Nancy J., thanks, we are in the pink here.

  12. Amy says:

    It’s so wonderful to be able to just soak in all these lovely photos. I had forgotten how much I love pinks. My plant wish list seems to be growing daily! My mother has a gorgeous dianthus – so dark pink it almost looks red and very tiny. It seeded itself on a very dry, fast draining slope beside the house that is almost never watered and just thrives there.

    Years and years ago Victoria magazine featured the most gorgeous garden – it was almost entirely composed of every dianthus you could imagine. I wish I had kept that article!

  13. Frances, says:

    Amy, thanks. I have been thinking about your comment, was a big fan of Victoria also, and saved lots of pages in notebooks, including several that featured lots of dianthus! That is one of the reasons I planted the dianthus in large groups. The dream book. I take the magazine again, it came back but only six times a year. The little one your mom had sounds like Tiny Rubies. Thanks for jarring my memory!

  14. Annie in Austin says:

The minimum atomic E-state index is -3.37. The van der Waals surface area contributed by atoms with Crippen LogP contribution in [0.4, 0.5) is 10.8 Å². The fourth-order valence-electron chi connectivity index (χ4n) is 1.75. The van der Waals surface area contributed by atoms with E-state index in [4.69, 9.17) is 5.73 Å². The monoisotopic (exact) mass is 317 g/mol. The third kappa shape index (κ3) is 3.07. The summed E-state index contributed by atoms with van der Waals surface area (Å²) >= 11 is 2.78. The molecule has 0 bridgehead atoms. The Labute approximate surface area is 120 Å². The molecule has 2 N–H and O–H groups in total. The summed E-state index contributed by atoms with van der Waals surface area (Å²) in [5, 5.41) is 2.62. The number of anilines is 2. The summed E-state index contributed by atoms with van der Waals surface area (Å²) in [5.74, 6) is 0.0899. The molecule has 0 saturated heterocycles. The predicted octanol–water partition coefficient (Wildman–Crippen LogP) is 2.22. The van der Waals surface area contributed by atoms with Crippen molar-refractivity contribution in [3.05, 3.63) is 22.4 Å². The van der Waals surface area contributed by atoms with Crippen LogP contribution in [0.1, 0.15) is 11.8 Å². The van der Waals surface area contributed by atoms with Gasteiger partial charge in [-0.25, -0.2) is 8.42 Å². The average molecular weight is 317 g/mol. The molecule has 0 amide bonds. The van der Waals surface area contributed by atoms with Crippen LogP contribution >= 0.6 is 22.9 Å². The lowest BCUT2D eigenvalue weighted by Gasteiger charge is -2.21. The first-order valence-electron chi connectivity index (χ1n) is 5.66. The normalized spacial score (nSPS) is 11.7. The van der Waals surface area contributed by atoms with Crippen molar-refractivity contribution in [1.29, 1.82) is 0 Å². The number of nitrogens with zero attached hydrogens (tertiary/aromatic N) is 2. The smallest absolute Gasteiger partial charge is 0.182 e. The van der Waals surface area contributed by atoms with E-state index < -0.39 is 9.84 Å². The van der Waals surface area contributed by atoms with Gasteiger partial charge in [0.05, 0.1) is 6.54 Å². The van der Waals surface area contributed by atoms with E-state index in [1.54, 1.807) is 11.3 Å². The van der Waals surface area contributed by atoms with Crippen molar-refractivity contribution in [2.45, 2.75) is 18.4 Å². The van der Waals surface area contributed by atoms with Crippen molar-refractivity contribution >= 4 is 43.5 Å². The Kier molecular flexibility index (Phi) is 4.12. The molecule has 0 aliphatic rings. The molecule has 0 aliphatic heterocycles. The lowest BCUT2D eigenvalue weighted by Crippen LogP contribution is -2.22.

Frances, what a sweet and slightly goofy post you’ve made…who else could have come up with a wedding between species of carnations! I love it! With fairies as flower girls, right?

    Seriously, I’m impressed with your knack at making Dianthus thrive and spread and even blend their genes. The only kind that hang around for me are the Telstars, which are supposed to be annuals… go figure.

    Annie at the Transplantable Rose

  15. Kathryn/ says:

    Frances, what an eloquent tribute to your history with this particular flower. Very inspiring. I’m also noting a lesson here, when you mention the yr. you did not deadhead–the result was sheer beauty and surprise, showing that birth is sometimes messy! 🙂 LOL!
    Thank you for a lovely, loving post.

  16. Frances, says:

    Annie, Bless you my child, for seeing the humor hidden here. I guess the Telstars hang around you because you are out of this world! ;->

    Kathryn, Thanks, what happened with the dianthus seed riot was a good example of the Semi school of gardening, the less you do, the better. Thanks for the kind words.

  17. Lisa at Greenbow says:

    Your pinks are just gorgeous Frances. I just love that scent too. It just knocks your socks off when it is in full blooom.

  18. Entangled says:

    Oh boy, I’ve been faithfully shearing off Bath’s Pink and Firewitch when I could have been developing the next big thing in Dianthus instead. ;-0